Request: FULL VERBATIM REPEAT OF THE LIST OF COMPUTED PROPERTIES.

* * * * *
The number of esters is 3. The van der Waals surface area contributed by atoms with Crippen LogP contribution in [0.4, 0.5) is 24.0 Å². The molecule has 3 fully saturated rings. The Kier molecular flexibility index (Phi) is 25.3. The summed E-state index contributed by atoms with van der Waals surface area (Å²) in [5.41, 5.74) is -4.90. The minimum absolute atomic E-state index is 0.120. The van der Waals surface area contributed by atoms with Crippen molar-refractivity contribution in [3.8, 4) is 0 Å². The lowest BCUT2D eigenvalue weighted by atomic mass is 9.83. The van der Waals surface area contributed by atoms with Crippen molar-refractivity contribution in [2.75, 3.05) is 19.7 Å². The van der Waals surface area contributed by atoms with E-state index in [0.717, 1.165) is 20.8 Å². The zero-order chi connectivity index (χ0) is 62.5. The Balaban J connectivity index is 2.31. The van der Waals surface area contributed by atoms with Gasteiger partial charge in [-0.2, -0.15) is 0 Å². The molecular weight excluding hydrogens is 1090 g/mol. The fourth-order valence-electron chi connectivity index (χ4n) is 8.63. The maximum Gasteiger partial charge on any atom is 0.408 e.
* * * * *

The number of esters is 3. The van der Waals surface area contributed by atoms with Crippen LogP contribution in [0.4, 0.5) is 24.0 Å². The molecule has 3 fully saturated rings. The Kier molecular flexibility index (Phi) is 25.3. The summed E-state index contributed by atoms with van der Waals surface area (Å²) in [5.41, 5.74) is -4.90. The minimum absolute atomic E-state index is 0.120. The van der Waals surface area contributed by atoms with Crippen molar-refractivity contribution in [3.8, 4) is 0 Å². The lowest BCUT2D eigenvalue weighted by atomic mass is 9.83. The van der Waals surface area contributed by atoms with Crippen molar-refractivity contribution in [2.75, 3.05) is 19.7 Å². The van der Waals surface area contributed by atoms with E-state index in [0.717, 1.165) is 20.8 Å². The zero-order chi connectivity index (χ0) is 62.5. The Balaban J connectivity index is 2.31. The van der Waals surface area contributed by atoms with Gasteiger partial charge in [-0.2, -0.15) is 0 Å². The molecular weight excluding hydrogens is 1090 g/mol. The fourth-order valence-electron chi connectivity index (χ4n) is 8.63. The maximum Gasteiger partial charge on any atom is 0.408 e.